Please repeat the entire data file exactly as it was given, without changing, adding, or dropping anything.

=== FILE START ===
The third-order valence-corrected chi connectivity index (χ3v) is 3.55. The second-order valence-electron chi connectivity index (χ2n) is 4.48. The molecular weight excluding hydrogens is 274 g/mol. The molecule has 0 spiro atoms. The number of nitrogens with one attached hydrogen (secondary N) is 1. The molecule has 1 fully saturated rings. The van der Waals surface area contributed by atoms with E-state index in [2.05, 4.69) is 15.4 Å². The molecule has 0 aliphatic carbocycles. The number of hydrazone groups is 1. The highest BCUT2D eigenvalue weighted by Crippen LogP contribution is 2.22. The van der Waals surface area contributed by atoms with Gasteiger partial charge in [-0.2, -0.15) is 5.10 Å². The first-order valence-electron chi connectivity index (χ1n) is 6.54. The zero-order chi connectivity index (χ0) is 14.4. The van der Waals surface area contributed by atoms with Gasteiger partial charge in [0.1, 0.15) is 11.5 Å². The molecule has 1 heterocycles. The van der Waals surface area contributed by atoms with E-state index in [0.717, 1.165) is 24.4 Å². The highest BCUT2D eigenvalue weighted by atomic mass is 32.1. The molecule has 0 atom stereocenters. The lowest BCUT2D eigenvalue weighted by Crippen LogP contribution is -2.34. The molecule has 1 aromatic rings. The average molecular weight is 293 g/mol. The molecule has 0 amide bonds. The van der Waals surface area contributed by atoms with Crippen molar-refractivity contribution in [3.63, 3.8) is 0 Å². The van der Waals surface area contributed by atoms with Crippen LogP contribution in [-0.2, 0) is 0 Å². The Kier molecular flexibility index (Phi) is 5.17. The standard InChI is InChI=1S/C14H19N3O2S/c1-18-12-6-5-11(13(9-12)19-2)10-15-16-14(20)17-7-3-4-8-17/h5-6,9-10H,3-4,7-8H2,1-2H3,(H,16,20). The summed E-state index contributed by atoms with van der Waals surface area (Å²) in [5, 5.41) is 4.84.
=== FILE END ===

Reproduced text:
The third-order valence-corrected chi connectivity index (χ3v) is 3.55. The second-order valence-electron chi connectivity index (χ2n) is 4.48. The molecular weight excluding hydrogens is 274 g/mol. The molecule has 0 spiro atoms. The number of nitrogens with one attached hydrogen (secondary N) is 1. The molecule has 1 fully saturated rings. The van der Waals surface area contributed by atoms with E-state index in [2.05, 4.69) is 15.4 Å². The molecule has 0 aliphatic carbocycles. The number of hydrazone groups is 1. The highest BCUT2D eigenvalue weighted by Crippen LogP contribution is 2.22. The van der Waals surface area contributed by atoms with Gasteiger partial charge in [-0.2, -0.15) is 5.10 Å². The first-order valence-electron chi connectivity index (χ1n) is 6.54. The zero-order chi connectivity index (χ0) is 14.4. The van der Waals surface area contributed by atoms with Gasteiger partial charge in [0.1, 0.15) is 11.5 Å². The molecule has 1 heterocycles. The van der Waals surface area contributed by atoms with E-state index in [0.717, 1.165) is 24.4 Å². The highest BCUT2D eigenvalue weighted by atomic mass is 32.1. The molecule has 0 atom stereocenters. The lowest BCUT2D eigenvalue weighted by Crippen LogP contribution is -2.34. The molecule has 1 aromatic rings. The average molecular weight is 293 g/mol. The molecule has 0 amide bonds. The van der Waals surface area contributed by atoms with Crippen molar-refractivity contribution in [3.63, 3.8) is 0 Å². The van der Waals surface area contributed by atoms with Crippen LogP contribution in [-0.2, 0) is 0 Å². The Kier molecular flexibility index (Phi) is 5.17. The standard InChI is InChI=1S/C14H19N3O2S/c1-18-12-6-5-11(13(9-12)19-2)10-15-16-14(20)17-7-3-4-8-17/h5-6,9-10H,3-4,7-8H2,1-2H3,(H,16,20). The summed E-state index contributed by atoms with van der Waals surface area (Å²) in [5, 5.41) is 4.84.